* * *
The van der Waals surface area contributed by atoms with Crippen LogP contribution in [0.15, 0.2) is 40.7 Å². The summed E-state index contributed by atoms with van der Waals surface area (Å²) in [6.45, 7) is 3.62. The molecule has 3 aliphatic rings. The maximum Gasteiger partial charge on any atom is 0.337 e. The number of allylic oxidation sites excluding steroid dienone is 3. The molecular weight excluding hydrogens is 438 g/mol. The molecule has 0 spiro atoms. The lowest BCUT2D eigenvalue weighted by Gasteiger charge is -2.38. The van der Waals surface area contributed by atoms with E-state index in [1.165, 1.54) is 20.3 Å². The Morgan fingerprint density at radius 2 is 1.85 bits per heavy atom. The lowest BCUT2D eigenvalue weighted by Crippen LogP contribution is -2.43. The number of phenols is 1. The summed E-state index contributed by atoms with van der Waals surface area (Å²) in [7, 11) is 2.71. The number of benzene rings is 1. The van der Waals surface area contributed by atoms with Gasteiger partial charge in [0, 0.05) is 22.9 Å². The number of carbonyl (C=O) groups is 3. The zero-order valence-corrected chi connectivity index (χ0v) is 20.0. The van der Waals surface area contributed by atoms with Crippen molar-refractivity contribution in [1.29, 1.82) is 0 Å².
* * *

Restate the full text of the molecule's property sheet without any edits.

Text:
The van der Waals surface area contributed by atoms with Crippen LogP contribution in [0.15, 0.2) is 40.7 Å². The summed E-state index contributed by atoms with van der Waals surface area (Å²) in [6.45, 7) is 3.62. The molecule has 3 aliphatic rings. The maximum Gasteiger partial charge on any atom is 0.337 e. The number of allylic oxidation sites excluding steroid dienone is 3. The molecular weight excluding hydrogens is 438 g/mol. The molecule has 0 spiro atoms. The lowest BCUT2D eigenvalue weighted by Gasteiger charge is -2.38. The van der Waals surface area contributed by atoms with E-state index in [1.165, 1.54) is 20.3 Å². The Morgan fingerprint density at radius 2 is 1.85 bits per heavy atom. The lowest BCUT2D eigenvalue weighted by Crippen LogP contribution is -2.43. The number of phenols is 1. The summed E-state index contributed by atoms with van der Waals surface area (Å²) in [7, 11) is 2.71. The number of benzene rings is 1. The van der Waals surface area contributed by atoms with Gasteiger partial charge in [0, 0.05) is 22.9 Å². The number of carbonyl (C=O) groups is 3. The zero-order valence-corrected chi connectivity index (χ0v) is 20.0. The van der Waals surface area contributed by atoms with Crippen molar-refractivity contribution in [1.29, 1.82) is 0 Å².